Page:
IBS is short for irritable bowel syndrome. It is considered a chronic functional bowel disorder that is characterised by several symptoms that affect the functioning of the small and large intestine such as such as pain, cramping, bloating and gas, constipation or diarrhoea, or both as well as urgency with defecation. Symptoms may come and go over time and new symptoms may emerge – they may be quite mild but also severe. This can make managing IBS really tricky and often quite stressful.
It’s now believed as many as twenty percent of the Australian population experience IBS symptoms and women are three times more likely to be diagnosed with IBS than men. The symptoms of IBS cross over with other conditions, such as coeliac disease, so it’s important to get a formal diagnosis from your doctor to rule out more serious conditions.
It’s unknown what causes IBS and there are no formal tests, it is diagnosed based on symptom criteria. The exact cause of IBS is unknown but there are several factors that are thought to contribute, such as a greater gut sensitivity, a change to gut motility or the way food moves through our gut, a leaky or inflamed gut, as well as dysbiosis or an imbalance of bacteria in the gut. IBS can also start after a gut infection like gastroenteritis (gastro).
What’s often not discussed is the impact IBS can have on people’s lives. Many sufferers report a major impact to their quality of life, often choosing not to go out and socialise, or participate in activities. It can impact work and study because of being in pain or feeling uncomfortable, or a fear of a symptom trigger or flare up of symptoms.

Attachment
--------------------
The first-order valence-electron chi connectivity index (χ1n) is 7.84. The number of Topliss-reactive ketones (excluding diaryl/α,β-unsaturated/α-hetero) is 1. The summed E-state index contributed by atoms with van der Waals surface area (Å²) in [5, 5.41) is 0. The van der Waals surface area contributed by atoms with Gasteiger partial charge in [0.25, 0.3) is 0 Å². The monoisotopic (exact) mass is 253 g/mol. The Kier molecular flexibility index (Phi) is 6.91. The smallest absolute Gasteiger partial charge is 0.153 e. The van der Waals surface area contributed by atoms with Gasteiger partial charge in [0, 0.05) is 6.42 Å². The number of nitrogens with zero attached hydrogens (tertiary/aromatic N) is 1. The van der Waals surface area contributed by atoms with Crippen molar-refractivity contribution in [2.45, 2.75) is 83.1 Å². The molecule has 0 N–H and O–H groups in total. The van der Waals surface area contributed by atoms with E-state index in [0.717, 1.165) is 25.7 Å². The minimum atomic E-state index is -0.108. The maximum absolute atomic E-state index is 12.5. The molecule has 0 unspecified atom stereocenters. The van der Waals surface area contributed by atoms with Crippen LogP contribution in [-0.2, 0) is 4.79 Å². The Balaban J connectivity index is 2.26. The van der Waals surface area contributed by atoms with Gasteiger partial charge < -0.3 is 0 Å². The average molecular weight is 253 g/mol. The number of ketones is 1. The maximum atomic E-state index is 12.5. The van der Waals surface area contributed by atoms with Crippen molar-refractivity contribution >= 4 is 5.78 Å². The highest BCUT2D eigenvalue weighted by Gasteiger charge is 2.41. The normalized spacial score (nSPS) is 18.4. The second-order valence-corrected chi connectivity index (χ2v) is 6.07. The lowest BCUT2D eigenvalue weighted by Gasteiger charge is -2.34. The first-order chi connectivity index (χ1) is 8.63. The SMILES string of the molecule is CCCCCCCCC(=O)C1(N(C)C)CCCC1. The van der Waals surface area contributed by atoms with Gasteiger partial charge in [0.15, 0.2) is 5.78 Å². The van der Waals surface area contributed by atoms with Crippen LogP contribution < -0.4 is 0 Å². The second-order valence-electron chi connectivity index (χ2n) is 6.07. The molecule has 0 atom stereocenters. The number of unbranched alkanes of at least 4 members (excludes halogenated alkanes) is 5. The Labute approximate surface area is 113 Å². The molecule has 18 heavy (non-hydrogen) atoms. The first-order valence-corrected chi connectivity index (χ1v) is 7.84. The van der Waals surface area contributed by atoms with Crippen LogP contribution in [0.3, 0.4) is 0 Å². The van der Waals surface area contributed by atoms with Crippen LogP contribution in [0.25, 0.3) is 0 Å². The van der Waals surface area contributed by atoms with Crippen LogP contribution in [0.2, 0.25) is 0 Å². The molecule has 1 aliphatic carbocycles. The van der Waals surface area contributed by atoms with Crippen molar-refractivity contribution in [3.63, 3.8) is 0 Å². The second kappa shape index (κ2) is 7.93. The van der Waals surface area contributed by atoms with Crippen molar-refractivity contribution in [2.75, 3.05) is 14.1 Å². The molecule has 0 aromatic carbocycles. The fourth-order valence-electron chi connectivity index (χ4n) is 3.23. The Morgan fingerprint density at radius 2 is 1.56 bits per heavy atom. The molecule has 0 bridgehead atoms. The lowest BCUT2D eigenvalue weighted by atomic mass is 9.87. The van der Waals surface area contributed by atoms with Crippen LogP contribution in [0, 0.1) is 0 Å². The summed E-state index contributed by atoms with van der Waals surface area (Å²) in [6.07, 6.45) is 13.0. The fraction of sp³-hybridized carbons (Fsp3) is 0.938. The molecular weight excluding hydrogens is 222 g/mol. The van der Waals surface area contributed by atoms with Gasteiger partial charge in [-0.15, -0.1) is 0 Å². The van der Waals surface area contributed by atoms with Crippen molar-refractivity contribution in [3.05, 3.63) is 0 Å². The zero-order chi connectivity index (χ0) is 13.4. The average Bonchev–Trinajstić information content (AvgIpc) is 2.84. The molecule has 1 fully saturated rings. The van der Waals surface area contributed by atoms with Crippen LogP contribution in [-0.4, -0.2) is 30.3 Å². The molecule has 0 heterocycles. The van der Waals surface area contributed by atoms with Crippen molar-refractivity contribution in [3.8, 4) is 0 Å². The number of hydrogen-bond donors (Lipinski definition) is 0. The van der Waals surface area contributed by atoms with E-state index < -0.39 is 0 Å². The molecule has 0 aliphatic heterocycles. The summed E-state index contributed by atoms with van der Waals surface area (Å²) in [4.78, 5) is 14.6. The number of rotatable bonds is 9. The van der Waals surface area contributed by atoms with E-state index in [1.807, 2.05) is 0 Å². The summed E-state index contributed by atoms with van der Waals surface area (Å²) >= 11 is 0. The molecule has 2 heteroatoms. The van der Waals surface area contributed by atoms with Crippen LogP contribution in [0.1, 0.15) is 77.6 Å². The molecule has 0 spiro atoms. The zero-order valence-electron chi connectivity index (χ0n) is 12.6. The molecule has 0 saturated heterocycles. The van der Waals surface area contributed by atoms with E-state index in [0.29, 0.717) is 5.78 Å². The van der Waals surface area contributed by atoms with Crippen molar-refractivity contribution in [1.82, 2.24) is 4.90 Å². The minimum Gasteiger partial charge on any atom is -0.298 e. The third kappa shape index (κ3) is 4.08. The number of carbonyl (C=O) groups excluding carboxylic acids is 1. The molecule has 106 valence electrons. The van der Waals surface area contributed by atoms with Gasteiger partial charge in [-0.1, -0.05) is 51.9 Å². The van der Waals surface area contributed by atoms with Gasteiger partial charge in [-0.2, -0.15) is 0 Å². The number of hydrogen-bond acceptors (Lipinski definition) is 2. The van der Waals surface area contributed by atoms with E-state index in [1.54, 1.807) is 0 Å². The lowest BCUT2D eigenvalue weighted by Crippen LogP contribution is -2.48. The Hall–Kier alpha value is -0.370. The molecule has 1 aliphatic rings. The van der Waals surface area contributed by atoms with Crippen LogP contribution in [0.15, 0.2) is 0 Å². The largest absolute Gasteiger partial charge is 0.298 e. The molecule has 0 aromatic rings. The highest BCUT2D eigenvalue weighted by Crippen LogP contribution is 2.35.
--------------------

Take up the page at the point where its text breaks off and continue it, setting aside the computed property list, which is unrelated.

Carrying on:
The research on IBS has come leaps and bounds in recent years and although there is no treatment for IBS, there is now a wide range of highly effective management options for sufferers, they include:
Mind & lifestyle
There is a strong link between the gut and the brain known as the gut-brain axis and one can trigger the other, for example stress and anxiety can cause IBS and IBS can cause stress and anxiety.
Cognitive behaviour therapy (CBT)
Other stress management techniques: such as meditating, reading, gardening and cooking
Exercise: movement, stretching, yoga
Pharmaceutical & supplements
Medications: such as antispasmodics, antidepressants and antibiotics can be prescribed that may help to target the main IBS symptom
Natural over the counter remedies: such as peppermint oil, probiotics, laxatives and herbal formulas have been shown to be effective in helping to manage some IBS symptoms.
Many of these management options require the advice and support of a trained health professional so be sure to seek out an accredited practising dietitian, GP or psychologist trained in gut-directed hypnotherapy and CBT. Monash University developed the low FODMAP diet, the FODMAP App and other resources that can be helpful for IBS sufferers to get the most up-to-date information on IBS.